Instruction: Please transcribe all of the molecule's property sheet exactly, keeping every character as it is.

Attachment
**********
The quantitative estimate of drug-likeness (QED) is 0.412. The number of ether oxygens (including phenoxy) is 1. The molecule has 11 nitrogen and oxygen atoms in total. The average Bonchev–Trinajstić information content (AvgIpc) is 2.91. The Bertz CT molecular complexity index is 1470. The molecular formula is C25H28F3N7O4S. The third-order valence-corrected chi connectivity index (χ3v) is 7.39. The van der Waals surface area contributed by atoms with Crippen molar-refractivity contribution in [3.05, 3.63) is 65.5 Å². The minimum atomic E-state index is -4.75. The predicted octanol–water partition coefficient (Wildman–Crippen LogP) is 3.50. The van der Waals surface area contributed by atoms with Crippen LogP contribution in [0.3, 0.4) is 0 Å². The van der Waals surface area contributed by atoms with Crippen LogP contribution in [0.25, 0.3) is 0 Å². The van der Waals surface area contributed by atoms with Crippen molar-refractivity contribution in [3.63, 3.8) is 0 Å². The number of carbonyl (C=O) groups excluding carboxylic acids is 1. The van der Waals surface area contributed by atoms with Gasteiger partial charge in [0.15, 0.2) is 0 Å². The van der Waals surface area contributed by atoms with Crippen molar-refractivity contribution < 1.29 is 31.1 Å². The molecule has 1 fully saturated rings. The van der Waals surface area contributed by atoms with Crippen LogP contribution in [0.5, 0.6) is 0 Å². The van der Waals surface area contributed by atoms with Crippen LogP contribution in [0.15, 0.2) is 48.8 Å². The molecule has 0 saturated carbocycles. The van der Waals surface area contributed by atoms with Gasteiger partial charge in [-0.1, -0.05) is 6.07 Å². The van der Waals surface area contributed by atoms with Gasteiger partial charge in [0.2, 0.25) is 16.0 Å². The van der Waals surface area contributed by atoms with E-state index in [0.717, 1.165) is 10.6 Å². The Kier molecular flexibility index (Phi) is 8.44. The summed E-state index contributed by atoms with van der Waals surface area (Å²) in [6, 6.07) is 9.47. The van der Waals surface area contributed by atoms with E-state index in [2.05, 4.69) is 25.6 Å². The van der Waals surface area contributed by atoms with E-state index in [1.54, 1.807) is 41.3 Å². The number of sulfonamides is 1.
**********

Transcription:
The quantitative estimate of drug-likeness (QED) is 0.412. The number of ether oxygens (including phenoxy) is 1. The molecule has 11 nitrogen and oxygen atoms in total. The average Bonchev–Trinajstić information content (AvgIpc) is 2.91. The Bertz CT molecular complexity index is 1470. The molecular formula is C25H28F3N7O4S. The third-order valence-corrected chi connectivity index (χ3v) is 7.39. The van der Waals surface area contributed by atoms with Crippen molar-refractivity contribution in [3.05, 3.63) is 65.5 Å². The minimum atomic E-state index is -4.75. The predicted octanol–water partition coefficient (Wildman–Crippen LogP) is 3.50. The van der Waals surface area contributed by atoms with Crippen LogP contribution in [0.3, 0.4) is 0 Å². The van der Waals surface area contributed by atoms with Crippen LogP contribution in [0.25, 0.3) is 0 Å². The van der Waals surface area contributed by atoms with Crippen molar-refractivity contribution in [3.63, 3.8) is 0 Å². The number of carbonyl (C=O) groups excluding carboxylic acids is 1. The van der Waals surface area contributed by atoms with Gasteiger partial charge in [0.15, 0.2) is 0 Å². The van der Waals surface area contributed by atoms with Crippen molar-refractivity contribution < 1.29 is 31.1 Å². The molecule has 1 fully saturated rings. The van der Waals surface area contributed by atoms with Crippen LogP contribution in [0.5, 0.6) is 0 Å². The van der Waals surface area contributed by atoms with Crippen LogP contribution in [0.15, 0.2) is 48.8 Å². The molecule has 0 saturated carbocycles. The van der Waals surface area contributed by atoms with Gasteiger partial charge in [-0.1, -0.05) is 6.07 Å². The van der Waals surface area contributed by atoms with Gasteiger partial charge in [0.2, 0.25) is 16.0 Å². The van der Waals surface area contributed by atoms with E-state index in [0.717, 1.165) is 10.6 Å². The Kier molecular flexibility index (Phi) is 8.44. The summed E-state index contributed by atoms with van der Waals surface area (Å²) in [6, 6.07) is 9.47. The van der Waals surface area contributed by atoms with E-state index in [2.05, 4.69) is 25.6 Å². The van der Waals surface area contributed by atoms with E-state index in [1.54, 1.807) is 41.3 Å². The number of sulfonamides is 1.